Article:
Edwards' third term was marred by an oil bust and numerous scandals that led to a federal indictment.

To make up for the loss in oil revenue caused by the bust, Edwards pushed through a package of tax increases, including hikes in the state sales tax, business taxes, and gasoline taxes which hurt his popularity among Louisiana voters.

Edwards' popularity also took a hit from two trials on mail fraud, bribery, and obstruction of justice charges stemming from state government approval of health care contracts. The first trial, held in 1985, ended in a mistrial. The second trial, held in 1986, ended with Edwards' acquittal.

Still, the damage was done, and Edwards suffered his first electoral defeat in the 1987 gubernatorial race. Congressman Buddy Roemer finished first in that year's primary, beating Edwards by five points. Instead of risking a landslide defeat in the general election, Edwards conceded the race, allowing Roemer to win the governorship without forming a consensus. In the process, Edwards laid the groundwork for his next political comeback.

Edwards entered the 1991 gubernatorial race as a major underdog-- so much so that the SHREVEPORT JOURNAL wrote that the only way Edwards could win was if he ran against Adolf Hitler.

Those words turned eerily prophetic, as Edwards made the runoff against neo-Nazi David Duke. Some of Edwards' usual political foes, including Treen and Roemer, moved to Edwards' corner, endorsing him in the race over the former Ku Klux Klan leader. Edwards again used his wit to his advantage in the campaign, quipping that all he had to do to beat Duke was "stay alive." Edwards also told journalists that he and Duke had only one thing in common--they were both "wizards under the sheets." Edwards went on to win a landslide victory over Duke in the runoff, claiming an unprecedented fourth term as governor.

Edwards returned to the Governor's Mansion without Elaine Edwards by his side. Years of Edwin being a ladies' man took a toll on their marriage. In 1989, Elaine moved out of the family home and filed for divorce, ending their 40-year marriage.

Edwards spent most of his fourth term fighting for casino gambling in Louisiana. In 1992, shortly after the start of his fourth term, Edwards convinced the legislature to allow a large land-based casino in New Orleans. He also appointed the board that would hand out the state's 15 riverboat casino licenses. Those licenses would ultimately lead to Edwards spending time in prison.

In 2000, a federal jury convicted Edwards on 17 counts of racketeering, mail fraud, conspiracy, and money laundering for extorting nearly $3 million from companies that applied for casino licenses during his final term in office. Edwards became the second Louisiana governor to be convicted on federal charges, with his guilty verdict coming nearly 60 years after that of former Governor Richard Leche. Edwards was sentenced to 10 years in prison, which his lawyer called a "death sentence."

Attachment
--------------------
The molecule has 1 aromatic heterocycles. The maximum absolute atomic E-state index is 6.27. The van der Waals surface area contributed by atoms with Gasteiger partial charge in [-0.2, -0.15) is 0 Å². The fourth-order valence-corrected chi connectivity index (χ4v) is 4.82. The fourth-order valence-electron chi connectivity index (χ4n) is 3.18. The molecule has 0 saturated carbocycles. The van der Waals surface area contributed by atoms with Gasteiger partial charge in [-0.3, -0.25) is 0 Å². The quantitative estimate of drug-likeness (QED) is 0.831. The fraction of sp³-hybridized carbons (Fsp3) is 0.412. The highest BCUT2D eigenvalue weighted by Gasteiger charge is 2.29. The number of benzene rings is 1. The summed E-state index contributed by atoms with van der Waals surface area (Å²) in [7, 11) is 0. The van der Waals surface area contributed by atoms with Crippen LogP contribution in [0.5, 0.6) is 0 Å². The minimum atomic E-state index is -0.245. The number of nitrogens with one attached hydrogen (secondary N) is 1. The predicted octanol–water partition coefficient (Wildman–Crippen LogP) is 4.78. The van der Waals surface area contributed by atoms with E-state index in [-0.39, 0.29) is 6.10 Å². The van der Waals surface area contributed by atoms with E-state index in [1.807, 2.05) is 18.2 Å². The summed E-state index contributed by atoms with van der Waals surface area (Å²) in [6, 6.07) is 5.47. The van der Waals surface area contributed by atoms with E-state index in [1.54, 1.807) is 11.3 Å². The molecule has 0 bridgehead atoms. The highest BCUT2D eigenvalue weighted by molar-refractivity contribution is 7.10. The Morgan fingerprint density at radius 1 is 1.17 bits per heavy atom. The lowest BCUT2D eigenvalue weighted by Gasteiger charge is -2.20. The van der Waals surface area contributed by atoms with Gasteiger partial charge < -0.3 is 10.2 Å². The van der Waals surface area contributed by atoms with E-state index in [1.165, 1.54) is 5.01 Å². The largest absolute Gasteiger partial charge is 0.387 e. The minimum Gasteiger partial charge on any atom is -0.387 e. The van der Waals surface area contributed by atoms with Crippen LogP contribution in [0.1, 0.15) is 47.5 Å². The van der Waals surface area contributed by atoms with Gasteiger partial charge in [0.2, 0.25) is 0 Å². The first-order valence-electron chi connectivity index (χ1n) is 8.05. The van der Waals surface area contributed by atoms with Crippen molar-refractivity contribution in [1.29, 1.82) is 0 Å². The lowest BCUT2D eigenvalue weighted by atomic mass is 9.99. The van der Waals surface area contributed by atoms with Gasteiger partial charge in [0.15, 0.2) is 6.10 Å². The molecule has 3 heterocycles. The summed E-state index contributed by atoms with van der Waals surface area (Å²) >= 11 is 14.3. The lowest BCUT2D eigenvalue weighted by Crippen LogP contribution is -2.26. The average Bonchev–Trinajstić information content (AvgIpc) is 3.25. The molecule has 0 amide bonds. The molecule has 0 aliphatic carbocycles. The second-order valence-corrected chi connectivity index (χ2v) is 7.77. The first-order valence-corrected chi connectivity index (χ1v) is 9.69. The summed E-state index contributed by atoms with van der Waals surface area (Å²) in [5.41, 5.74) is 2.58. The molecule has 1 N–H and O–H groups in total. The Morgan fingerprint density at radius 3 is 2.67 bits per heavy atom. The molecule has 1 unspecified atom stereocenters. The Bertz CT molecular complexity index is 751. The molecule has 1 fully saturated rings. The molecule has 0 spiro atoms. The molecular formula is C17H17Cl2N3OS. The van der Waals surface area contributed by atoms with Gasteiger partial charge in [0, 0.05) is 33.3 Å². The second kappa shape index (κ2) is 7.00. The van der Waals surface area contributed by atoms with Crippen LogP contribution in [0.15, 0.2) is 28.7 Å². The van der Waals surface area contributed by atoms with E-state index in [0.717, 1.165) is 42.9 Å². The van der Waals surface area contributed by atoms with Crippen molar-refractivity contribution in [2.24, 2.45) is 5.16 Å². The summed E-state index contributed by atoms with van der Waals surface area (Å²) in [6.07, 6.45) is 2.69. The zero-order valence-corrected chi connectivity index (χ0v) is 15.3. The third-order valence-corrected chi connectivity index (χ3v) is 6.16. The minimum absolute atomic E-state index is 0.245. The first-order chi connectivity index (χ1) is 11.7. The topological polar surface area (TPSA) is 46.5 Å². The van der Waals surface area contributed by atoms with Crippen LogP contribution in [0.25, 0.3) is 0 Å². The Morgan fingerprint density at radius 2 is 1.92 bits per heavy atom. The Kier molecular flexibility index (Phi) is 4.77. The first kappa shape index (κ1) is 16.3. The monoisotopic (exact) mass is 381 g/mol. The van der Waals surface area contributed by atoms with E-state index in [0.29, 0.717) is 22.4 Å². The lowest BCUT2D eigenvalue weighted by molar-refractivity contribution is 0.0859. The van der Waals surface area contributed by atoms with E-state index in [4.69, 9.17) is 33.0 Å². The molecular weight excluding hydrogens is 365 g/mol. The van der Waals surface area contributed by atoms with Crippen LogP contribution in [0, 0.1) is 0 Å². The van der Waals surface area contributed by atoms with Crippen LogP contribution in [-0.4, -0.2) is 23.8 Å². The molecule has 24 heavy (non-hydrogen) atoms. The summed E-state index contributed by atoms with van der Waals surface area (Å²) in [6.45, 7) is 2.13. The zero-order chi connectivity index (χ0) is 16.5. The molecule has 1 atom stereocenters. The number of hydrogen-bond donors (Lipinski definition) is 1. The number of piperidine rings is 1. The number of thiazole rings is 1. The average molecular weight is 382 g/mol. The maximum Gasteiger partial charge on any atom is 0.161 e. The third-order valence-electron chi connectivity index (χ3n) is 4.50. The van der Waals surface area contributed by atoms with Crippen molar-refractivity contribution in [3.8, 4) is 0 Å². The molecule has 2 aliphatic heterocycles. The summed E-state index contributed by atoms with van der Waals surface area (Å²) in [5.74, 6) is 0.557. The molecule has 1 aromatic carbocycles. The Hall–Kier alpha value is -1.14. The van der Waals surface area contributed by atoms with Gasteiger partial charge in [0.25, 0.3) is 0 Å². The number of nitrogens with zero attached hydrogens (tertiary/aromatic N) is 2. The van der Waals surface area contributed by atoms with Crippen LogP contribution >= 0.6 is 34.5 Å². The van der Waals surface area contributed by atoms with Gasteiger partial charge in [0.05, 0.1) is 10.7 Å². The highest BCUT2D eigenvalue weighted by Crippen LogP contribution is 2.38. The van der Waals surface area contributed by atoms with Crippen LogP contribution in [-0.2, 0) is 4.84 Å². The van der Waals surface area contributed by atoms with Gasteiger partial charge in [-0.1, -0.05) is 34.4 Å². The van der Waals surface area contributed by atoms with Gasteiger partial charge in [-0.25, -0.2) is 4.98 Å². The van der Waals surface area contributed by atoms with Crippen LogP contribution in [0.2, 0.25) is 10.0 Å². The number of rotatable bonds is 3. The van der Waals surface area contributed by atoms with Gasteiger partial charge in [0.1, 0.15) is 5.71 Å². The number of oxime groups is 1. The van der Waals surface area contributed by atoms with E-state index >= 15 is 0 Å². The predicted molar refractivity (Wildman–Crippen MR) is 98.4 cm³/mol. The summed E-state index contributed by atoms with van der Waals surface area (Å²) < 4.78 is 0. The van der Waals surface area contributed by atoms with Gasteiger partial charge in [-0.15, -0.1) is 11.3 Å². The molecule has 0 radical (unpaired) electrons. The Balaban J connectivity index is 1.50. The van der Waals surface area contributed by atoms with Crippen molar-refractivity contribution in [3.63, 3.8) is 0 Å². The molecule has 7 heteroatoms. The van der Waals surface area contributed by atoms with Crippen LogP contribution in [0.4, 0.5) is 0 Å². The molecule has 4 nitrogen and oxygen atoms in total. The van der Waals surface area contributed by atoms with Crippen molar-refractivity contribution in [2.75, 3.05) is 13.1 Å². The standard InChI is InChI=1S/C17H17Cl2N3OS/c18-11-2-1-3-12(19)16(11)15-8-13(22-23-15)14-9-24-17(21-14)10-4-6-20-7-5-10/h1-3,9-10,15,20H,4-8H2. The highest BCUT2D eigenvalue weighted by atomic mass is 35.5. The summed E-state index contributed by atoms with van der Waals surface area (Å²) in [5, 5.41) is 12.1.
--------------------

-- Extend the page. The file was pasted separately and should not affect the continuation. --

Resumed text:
It wasn't.

Edwards served eight years and three months in federal prison before being released in 2011. During that time, he divorced his second wife, Candy Picou, whom he married in 1994 while still in the Governor's Mansion. His probation ended early in 2013 because of good behavior.

Nine months after leaving jail, the twice-divorced Edwards married Trina Grimes Scott, who was 51 years his junior, in a New Orleans ceremony. In February 2013, the Edwardses announced that Trina was pregnant. That August, their son Eli was born.

That same year, the Edwards family starred in the A&E reality TV show THE GOVERNOR'S WIFE. That program lasted only eight episodes.

In 2014, Edwards made one final run for public office, seeking a return to Capitol Hill by running for the Sixth Congressional District seat based in Baton Rouge. Edwards took first place in the primary, but he lost in the runoff to Republican Garrett Graves, ending Edwards' political career.

Edwards is survived by his wife Trina; one of his ex-wives, Candy Picou; and his children Anna, Victoria, Stephen, David, and Eli. He was predeceased by his parents Clarence and Agnès; brothers Nolan, Allen, and Marion; and his ex-wife Elaine.

Funeral arrangements are pending, according to the family, but will include lying in state in the rotunda at the Louisiana State Capitol for visitation by the public.

The day has not been set.